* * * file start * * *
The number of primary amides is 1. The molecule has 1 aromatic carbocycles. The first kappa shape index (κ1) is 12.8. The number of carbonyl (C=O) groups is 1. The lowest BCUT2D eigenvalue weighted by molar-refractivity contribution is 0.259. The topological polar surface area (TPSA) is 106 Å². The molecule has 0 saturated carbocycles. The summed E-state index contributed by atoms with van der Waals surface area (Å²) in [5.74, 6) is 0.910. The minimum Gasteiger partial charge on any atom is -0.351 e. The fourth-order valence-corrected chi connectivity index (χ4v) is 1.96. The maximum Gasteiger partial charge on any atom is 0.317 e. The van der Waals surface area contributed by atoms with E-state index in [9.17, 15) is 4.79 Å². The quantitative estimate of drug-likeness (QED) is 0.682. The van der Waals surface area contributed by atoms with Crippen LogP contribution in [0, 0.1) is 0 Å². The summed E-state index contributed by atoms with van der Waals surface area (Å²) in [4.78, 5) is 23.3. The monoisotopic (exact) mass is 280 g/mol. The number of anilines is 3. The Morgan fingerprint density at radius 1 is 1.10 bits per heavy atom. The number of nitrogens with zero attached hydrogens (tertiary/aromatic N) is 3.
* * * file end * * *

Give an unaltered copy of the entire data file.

The number of primary amides is 1. The molecule has 1 aromatic carbocycles. The first kappa shape index (κ1) is 12.8. The number of carbonyl (C=O) groups is 1. The lowest BCUT2D eigenvalue weighted by molar-refractivity contribution is 0.259. The topological polar surface area (TPSA) is 106 Å². The molecule has 0 saturated carbocycles. The summed E-state index contributed by atoms with van der Waals surface area (Å²) in [5.74, 6) is 0.910. The minimum Gasteiger partial charge on any atom is -0.351 e. The fourth-order valence-corrected chi connectivity index (χ4v) is 1.96. The maximum Gasteiger partial charge on any atom is 0.317 e. The van der Waals surface area contributed by atoms with E-state index in [9.17, 15) is 4.79 Å². The quantitative estimate of drug-likeness (QED) is 0.682. The van der Waals surface area contributed by atoms with Crippen LogP contribution in [0, 0.1) is 0 Å². The summed E-state index contributed by atoms with van der Waals surface area (Å²) in [4.78, 5) is 23.3. The monoisotopic (exact) mass is 280 g/mol. The number of anilines is 3. The Morgan fingerprint density at radius 1 is 1.10 bits per heavy atom. The number of nitrogens with zero attached hydrogens (tertiary/aromatic N) is 3.